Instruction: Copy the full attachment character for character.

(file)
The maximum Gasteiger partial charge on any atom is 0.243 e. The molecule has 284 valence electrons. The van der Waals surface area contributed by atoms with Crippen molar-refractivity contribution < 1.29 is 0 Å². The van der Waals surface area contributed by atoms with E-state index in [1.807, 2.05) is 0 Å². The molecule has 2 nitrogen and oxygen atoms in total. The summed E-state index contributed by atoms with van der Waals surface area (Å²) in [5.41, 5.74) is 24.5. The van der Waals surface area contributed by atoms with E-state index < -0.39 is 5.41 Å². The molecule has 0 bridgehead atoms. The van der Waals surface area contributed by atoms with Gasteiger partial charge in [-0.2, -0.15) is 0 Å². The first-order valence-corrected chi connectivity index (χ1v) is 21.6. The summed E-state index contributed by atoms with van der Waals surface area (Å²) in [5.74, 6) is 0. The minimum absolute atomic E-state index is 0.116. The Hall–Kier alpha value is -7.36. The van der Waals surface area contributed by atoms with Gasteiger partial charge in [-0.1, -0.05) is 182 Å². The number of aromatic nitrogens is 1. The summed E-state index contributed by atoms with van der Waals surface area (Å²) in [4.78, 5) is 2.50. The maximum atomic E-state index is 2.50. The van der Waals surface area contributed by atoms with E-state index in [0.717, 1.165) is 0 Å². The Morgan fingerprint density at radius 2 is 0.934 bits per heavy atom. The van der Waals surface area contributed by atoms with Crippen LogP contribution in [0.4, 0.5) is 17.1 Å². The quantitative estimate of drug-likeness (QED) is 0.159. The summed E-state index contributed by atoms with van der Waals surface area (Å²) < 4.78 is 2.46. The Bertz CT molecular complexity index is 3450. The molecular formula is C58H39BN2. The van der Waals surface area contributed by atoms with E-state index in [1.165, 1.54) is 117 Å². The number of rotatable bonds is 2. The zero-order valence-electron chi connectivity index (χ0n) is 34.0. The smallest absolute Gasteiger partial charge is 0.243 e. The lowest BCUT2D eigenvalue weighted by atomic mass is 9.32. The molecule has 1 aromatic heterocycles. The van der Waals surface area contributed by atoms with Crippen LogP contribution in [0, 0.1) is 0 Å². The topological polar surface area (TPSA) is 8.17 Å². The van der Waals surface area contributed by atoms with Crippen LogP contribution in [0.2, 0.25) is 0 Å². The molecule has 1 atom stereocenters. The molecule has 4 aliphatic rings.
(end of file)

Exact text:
The maximum Gasteiger partial charge on any atom is 0.243 e. The molecule has 284 valence electrons. The van der Waals surface area contributed by atoms with Crippen molar-refractivity contribution < 1.29 is 0 Å². The van der Waals surface area contributed by atoms with E-state index in [1.807, 2.05) is 0 Å². The molecule has 2 nitrogen and oxygen atoms in total. The summed E-state index contributed by atoms with van der Waals surface area (Å²) in [5.41, 5.74) is 24.5. The van der Waals surface area contributed by atoms with E-state index < -0.39 is 5.41 Å². The molecule has 0 bridgehead atoms. The van der Waals surface area contributed by atoms with Gasteiger partial charge in [-0.2, -0.15) is 0 Å². The first-order valence-corrected chi connectivity index (χ1v) is 21.6. The summed E-state index contributed by atoms with van der Waals surface area (Å²) in [5.74, 6) is 0. The minimum absolute atomic E-state index is 0.116. The Hall–Kier alpha value is -7.36. The van der Waals surface area contributed by atoms with Gasteiger partial charge in [-0.1, -0.05) is 182 Å². The number of aromatic nitrogens is 1. The summed E-state index contributed by atoms with van der Waals surface area (Å²) in [4.78, 5) is 2.50. The maximum atomic E-state index is 2.50. The van der Waals surface area contributed by atoms with E-state index in [0.717, 1.165) is 0 Å². The Morgan fingerprint density at radius 2 is 0.934 bits per heavy atom. The van der Waals surface area contributed by atoms with Crippen LogP contribution in [0.4, 0.5) is 17.1 Å². The quantitative estimate of drug-likeness (QED) is 0.159. The summed E-state index contributed by atoms with van der Waals surface area (Å²) < 4.78 is 2.46. The Bertz CT molecular complexity index is 3450. The molecular formula is C58H39BN2. The van der Waals surface area contributed by atoms with E-state index in [1.165, 1.54) is 117 Å². The number of rotatable bonds is 2. The zero-order valence-electron chi connectivity index (χ0n) is 34.0. The smallest absolute Gasteiger partial charge is 0.243 e. The lowest BCUT2D eigenvalue weighted by atomic mass is 9.32. The molecule has 1 aromatic heterocycles. The van der Waals surface area contributed by atoms with Crippen LogP contribution in [0, 0.1) is 0 Å². The topological polar surface area (TPSA) is 8.17 Å². The van der Waals surface area contributed by atoms with Crippen LogP contribution in [0.2, 0.25) is 0 Å². The molecule has 1 atom stereocenters. The molecule has 4 aliphatic rings.